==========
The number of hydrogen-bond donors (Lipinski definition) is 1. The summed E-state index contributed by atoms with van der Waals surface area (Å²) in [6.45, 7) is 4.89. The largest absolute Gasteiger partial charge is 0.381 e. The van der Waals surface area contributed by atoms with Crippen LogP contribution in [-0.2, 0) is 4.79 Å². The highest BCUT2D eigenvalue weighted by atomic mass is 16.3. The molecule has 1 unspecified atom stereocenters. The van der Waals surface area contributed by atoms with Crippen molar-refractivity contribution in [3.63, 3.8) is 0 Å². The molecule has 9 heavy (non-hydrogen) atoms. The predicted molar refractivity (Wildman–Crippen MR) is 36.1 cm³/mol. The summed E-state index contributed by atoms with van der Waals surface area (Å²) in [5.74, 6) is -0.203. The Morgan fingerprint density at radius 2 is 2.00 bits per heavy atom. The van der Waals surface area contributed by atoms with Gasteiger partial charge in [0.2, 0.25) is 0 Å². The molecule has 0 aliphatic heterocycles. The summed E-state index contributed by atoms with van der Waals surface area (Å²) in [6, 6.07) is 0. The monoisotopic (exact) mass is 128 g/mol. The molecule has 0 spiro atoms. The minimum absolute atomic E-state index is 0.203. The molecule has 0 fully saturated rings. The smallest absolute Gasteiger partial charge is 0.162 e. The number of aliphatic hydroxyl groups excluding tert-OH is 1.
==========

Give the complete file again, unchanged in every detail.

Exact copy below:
The number of hydrogen-bond donors (Lipinski definition) is 1. The summed E-state index contributed by atoms with van der Waals surface area (Å²) in [6.45, 7) is 4.89. The largest absolute Gasteiger partial charge is 0.381 e. The van der Waals surface area contributed by atoms with Crippen LogP contribution in [-0.2, 0) is 4.79 Å². The highest BCUT2D eigenvalue weighted by atomic mass is 16.3. The molecule has 1 unspecified atom stereocenters. The van der Waals surface area contributed by atoms with Crippen molar-refractivity contribution in [3.63, 3.8) is 0 Å². The molecule has 9 heavy (non-hydrogen) atoms. The predicted molar refractivity (Wildman–Crippen MR) is 36.1 cm³/mol. The summed E-state index contributed by atoms with van der Waals surface area (Å²) in [5.74, 6) is -0.203. The Morgan fingerprint density at radius 2 is 2.00 bits per heavy atom. The van der Waals surface area contributed by atoms with Gasteiger partial charge in [0.2, 0.25) is 0 Å². The molecule has 0 aliphatic heterocycles. The summed E-state index contributed by atoms with van der Waals surface area (Å²) in [6, 6.07) is 0. The monoisotopic (exact) mass is 128 g/mol. The molecule has 0 spiro atoms. The minimum absolute atomic E-state index is 0.203. The molecule has 0 fully saturated rings. The smallest absolute Gasteiger partial charge is 0.162 e. The number of aliphatic hydroxyl groups excluding tert-OH is 1.